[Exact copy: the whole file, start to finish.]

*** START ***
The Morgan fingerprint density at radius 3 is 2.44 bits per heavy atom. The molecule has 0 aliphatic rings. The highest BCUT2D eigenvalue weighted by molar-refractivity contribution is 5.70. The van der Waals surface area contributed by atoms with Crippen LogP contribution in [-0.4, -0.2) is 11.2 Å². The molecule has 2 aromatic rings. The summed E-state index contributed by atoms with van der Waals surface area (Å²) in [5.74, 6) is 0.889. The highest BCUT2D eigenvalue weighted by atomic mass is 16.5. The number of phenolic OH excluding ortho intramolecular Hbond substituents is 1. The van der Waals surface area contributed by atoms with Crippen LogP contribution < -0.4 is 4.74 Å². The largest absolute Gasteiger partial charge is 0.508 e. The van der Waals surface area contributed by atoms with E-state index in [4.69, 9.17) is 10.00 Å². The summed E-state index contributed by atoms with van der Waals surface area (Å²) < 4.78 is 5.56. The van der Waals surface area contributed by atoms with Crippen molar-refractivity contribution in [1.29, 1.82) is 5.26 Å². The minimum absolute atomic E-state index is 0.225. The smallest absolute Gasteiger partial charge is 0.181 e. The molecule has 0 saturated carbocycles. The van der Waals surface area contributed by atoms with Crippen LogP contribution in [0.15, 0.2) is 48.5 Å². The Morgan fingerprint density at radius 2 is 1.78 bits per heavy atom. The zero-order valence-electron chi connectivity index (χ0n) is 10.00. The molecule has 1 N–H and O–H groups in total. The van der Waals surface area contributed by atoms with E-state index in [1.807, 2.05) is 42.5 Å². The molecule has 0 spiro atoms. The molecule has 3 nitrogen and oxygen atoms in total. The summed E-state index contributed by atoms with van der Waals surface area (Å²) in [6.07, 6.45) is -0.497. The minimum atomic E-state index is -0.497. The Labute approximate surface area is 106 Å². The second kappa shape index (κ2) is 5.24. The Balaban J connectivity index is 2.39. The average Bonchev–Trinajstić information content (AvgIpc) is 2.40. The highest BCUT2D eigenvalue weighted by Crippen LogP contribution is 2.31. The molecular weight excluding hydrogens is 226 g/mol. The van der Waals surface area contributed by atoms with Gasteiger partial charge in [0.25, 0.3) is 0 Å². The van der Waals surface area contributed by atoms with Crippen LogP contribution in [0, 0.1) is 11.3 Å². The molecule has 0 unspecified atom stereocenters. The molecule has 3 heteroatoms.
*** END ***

The Morgan fingerprint density at radius 3 is 2.44 bits per heavy atom. The molecule has 0 aliphatic rings. The highest BCUT2D eigenvalue weighted by molar-refractivity contribution is 5.70. The van der Waals surface area contributed by atoms with Crippen LogP contribution in [-0.4, -0.2) is 11.2 Å². The molecule has 2 aromatic rings. The summed E-state index contributed by atoms with van der Waals surface area (Å²) in [5.74, 6) is 0.889. The highest BCUT2D eigenvalue weighted by atomic mass is 16.5. The number of phenolic OH excluding ortho intramolecular Hbond substituents is 1. The van der Waals surface area contributed by atoms with Crippen LogP contribution < -0.4 is 4.74 Å². The largest absolute Gasteiger partial charge is 0.508 e. The van der Waals surface area contributed by atoms with E-state index in [4.69, 9.17) is 10.00 Å². The summed E-state index contributed by atoms with van der Waals surface area (Å²) < 4.78 is 5.56. The van der Waals surface area contributed by atoms with Crippen molar-refractivity contribution in [1.29, 1.82) is 5.26 Å². The minimum absolute atomic E-state index is 0.225. The smallest absolute Gasteiger partial charge is 0.181 e. The molecule has 0 saturated carbocycles. The van der Waals surface area contributed by atoms with Crippen LogP contribution in [0.15, 0.2) is 48.5 Å². The Morgan fingerprint density at radius 2 is 1.78 bits per heavy atom. The zero-order valence-electron chi connectivity index (χ0n) is 10.00. The molecule has 1 N–H and O–H groups in total. The van der Waals surface area contributed by atoms with E-state index in [1.807, 2.05) is 42.5 Å². The molecule has 0 spiro atoms. The molecule has 3 nitrogen and oxygen atoms in total. The summed E-state index contributed by atoms with van der Waals surface area (Å²) in [6.07, 6.45) is -0.497. The minimum atomic E-state index is -0.497. The Labute approximate surface area is 106 Å². The second kappa shape index (κ2) is 5.24. The Balaban J connectivity index is 2.39. The average Bonchev–Trinajstić information content (AvgIpc) is 2.40. The highest BCUT2D eigenvalue weighted by Crippen LogP contribution is 2.31. The molecular weight excluding hydrogens is 226 g/mol. The van der Waals surface area contributed by atoms with Gasteiger partial charge in [0.25, 0.3) is 0 Å². The van der Waals surface area contributed by atoms with Crippen LogP contribution in [0, 0.1) is 11.3 Å². The molecule has 0 unspecified atom stereocenters. The molecule has 3 heteroatoms.